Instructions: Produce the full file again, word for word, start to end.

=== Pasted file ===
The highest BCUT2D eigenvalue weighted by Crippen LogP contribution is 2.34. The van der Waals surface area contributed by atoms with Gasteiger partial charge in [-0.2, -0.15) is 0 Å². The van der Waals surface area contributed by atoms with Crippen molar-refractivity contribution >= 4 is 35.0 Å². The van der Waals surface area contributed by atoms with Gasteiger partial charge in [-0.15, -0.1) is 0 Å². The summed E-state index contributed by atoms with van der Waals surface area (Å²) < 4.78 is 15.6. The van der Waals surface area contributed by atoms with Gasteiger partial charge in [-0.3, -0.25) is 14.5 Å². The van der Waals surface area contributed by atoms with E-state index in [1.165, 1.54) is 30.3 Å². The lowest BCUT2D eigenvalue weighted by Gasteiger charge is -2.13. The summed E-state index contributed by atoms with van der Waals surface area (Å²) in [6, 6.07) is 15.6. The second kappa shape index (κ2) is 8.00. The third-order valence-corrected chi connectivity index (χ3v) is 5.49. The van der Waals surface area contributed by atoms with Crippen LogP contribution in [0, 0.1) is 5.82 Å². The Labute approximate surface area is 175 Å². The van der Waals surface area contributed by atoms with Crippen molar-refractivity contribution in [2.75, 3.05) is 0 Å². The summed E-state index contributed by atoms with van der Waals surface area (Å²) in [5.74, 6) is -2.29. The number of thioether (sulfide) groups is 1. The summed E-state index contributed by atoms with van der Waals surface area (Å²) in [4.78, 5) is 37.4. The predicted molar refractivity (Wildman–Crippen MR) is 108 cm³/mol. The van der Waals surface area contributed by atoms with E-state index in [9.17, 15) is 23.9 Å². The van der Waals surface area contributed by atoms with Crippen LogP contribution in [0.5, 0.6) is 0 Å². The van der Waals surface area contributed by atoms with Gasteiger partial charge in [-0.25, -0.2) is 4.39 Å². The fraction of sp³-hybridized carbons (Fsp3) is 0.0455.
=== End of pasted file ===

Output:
The highest BCUT2D eigenvalue weighted by Crippen LogP contribution is 2.34. The van der Waals surface area contributed by atoms with Gasteiger partial charge in [-0.2, -0.15) is 0 Å². The van der Waals surface area contributed by atoms with Crippen molar-refractivity contribution >= 4 is 35.0 Å². The van der Waals surface area contributed by atoms with Gasteiger partial charge in [-0.15, -0.1) is 0 Å². The summed E-state index contributed by atoms with van der Waals surface area (Å²) < 4.78 is 15.6. The van der Waals surface area contributed by atoms with Gasteiger partial charge in [-0.3, -0.25) is 14.5 Å². The van der Waals surface area contributed by atoms with E-state index in [1.165, 1.54) is 30.3 Å². The lowest BCUT2D eigenvalue weighted by Gasteiger charge is -2.13. The summed E-state index contributed by atoms with van der Waals surface area (Å²) in [6, 6.07) is 15.6. The second kappa shape index (κ2) is 8.00. The third-order valence-corrected chi connectivity index (χ3v) is 5.49. The van der Waals surface area contributed by atoms with Crippen LogP contribution in [0, 0.1) is 5.82 Å². The Labute approximate surface area is 175 Å². The van der Waals surface area contributed by atoms with Crippen molar-refractivity contribution in [2.75, 3.05) is 0 Å². The summed E-state index contributed by atoms with van der Waals surface area (Å²) in [5.74, 6) is -2.29. The number of thioether (sulfide) groups is 1. The summed E-state index contributed by atoms with van der Waals surface area (Å²) in [4.78, 5) is 37.4. The predicted molar refractivity (Wildman–Crippen MR) is 108 cm³/mol. The van der Waals surface area contributed by atoms with E-state index in [9.17, 15) is 23.9 Å². The van der Waals surface area contributed by atoms with Crippen LogP contribution in [0.5, 0.6) is 0 Å². The van der Waals surface area contributed by atoms with Gasteiger partial charge in [-0.25, -0.2) is 4.39 Å². The fraction of sp³-hybridized carbons (Fsp3) is 0.0455.